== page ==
Rev. Karen SwansonChange and transition is an inevitable part of life. We may be frightened by it, despair over it or be excited by it, but we can’t stop it. It just is. One ancient philosopher made this point by saying “You can never step into the same stream twice,” and he is right. Even if in one moment the stream seems to be following the same course and supporting the same life forms, as in the moment(s) before, the water that makes up the stream is forever changing.

All Saints, of course, is in the midst of change and transition. Father Rob left All Saints about a year ago now. With your input, the Vestry selected a Search Committee to help you find a new rector. That committee is now actively searching for candidates, based on the preferences you expressed in the parish profile.

Sue Smith, whom we honor today, is also in transition, facing many changes. She will soon move to a new living situation in Oregon, closer to her family. For most of her life, she has lived in this area and called All Saints her home.

The students in the congregation who have moved from one level of education to another, or who have graduated altogether, are in transition too. They face growing levels of responsibility and independence as they mature. For some, these changes will come none too soon; others will be rattled by them. The students and their families will make adjustments as they transition.

Our first reading from Scripture today describes a situation of transition. The first king of Israel, Saul, is now gone. Although the prophet Samuel is still grieving over Saul, God asks him to prepare to anoint the next king. God sends the prophet Samuel to the home of Jesse of Bethlehem. One of his sons will be the new king, and Samuel is to anoint him. Jesse’s first son Eliab is introduced to Samuel. Samuel is impressed with him. He is tall with rippling muscles; in today’s world he might have made the cover of the Gentleman’s Quarterly magazine. “Surely this is the one!” Samuel exclaims.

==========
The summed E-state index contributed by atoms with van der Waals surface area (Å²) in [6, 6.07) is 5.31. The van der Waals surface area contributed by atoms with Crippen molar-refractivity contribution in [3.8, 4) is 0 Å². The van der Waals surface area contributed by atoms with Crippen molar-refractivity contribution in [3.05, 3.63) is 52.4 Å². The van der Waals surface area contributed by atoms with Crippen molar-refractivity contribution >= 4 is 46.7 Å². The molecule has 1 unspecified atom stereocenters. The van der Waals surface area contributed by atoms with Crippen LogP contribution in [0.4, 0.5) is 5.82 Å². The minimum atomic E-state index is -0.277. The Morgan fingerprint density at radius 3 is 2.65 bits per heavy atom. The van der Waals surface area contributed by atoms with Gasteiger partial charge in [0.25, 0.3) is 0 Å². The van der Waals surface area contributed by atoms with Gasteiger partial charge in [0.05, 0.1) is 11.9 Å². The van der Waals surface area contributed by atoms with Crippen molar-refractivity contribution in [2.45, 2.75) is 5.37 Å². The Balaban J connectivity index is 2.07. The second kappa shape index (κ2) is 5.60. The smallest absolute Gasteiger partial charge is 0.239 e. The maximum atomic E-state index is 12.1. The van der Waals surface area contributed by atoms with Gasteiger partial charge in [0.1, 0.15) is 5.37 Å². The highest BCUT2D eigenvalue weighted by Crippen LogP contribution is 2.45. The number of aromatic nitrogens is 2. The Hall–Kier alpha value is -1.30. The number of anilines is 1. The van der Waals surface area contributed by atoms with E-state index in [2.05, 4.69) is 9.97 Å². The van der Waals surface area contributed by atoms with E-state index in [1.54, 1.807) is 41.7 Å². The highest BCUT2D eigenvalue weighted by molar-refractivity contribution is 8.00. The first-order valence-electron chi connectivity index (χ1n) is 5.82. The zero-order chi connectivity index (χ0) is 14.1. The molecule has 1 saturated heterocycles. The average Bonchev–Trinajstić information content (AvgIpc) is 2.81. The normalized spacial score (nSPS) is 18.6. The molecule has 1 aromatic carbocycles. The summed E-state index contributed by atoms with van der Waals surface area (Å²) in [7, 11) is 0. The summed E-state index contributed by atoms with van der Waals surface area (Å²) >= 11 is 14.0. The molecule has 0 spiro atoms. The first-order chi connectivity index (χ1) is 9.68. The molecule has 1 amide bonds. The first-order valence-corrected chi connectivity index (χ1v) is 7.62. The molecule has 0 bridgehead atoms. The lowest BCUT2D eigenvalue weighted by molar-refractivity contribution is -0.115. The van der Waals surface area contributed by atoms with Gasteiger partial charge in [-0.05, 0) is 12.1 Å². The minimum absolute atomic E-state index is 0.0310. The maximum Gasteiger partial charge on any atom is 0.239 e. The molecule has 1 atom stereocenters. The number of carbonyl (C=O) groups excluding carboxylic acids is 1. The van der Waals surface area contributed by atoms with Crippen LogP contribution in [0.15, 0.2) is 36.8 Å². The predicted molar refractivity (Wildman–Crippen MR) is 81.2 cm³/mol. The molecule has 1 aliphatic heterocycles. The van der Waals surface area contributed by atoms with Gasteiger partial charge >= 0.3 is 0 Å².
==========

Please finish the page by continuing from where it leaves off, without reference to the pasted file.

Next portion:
But, no. The Lord speaks: “This is not the one . . . for the Lord does not see as mortals see; they look on the outward appearance, but the Lord looks on the heart.” Neither Jesse’s second son Abinadab nor his third son Shammah is meant by God to be king either. Nor are the fourth, fifth, sixth or seventh sons. As it turns out, the son with the least status, the kid brother of the handsome Eliab, the baby of the family, the one originally left out of those who gathered for the sacrifice, is the one with the heart that meets God’s need. Samuel is to anoint the young shepherd boy David.

Do you remember Susan Boyle, and her initial appearance on “Britain’s Got Talent?” When Susan first walked out on the stage, people rolled their eyes. To the audience, the woman looked like a “loser.” She was 47 years old. Her eyebrows were bushy. Her hair was a bit unruly. She carried extra weight around her face and middle. When she spoke with the judges, she stumbled over her words. The audience seemed to expect that the upcoming singing act would be a sad spectacle, and that it would end with one, two or perhaps all three of the judges rejecting this woman who did not look or act the part of a vocal star.

And then Susan began to sing. She sang “I dreamed a dream” with all her heart in a lovely and powerful voice. The judges looked at each other in wonder. Surprise! The audience leapt to their feet, cheering wildly. “Yes, definitely yes, the biggest yes ever” the judges proclaimed. Immediately the performance went viral. A new life began for Susan.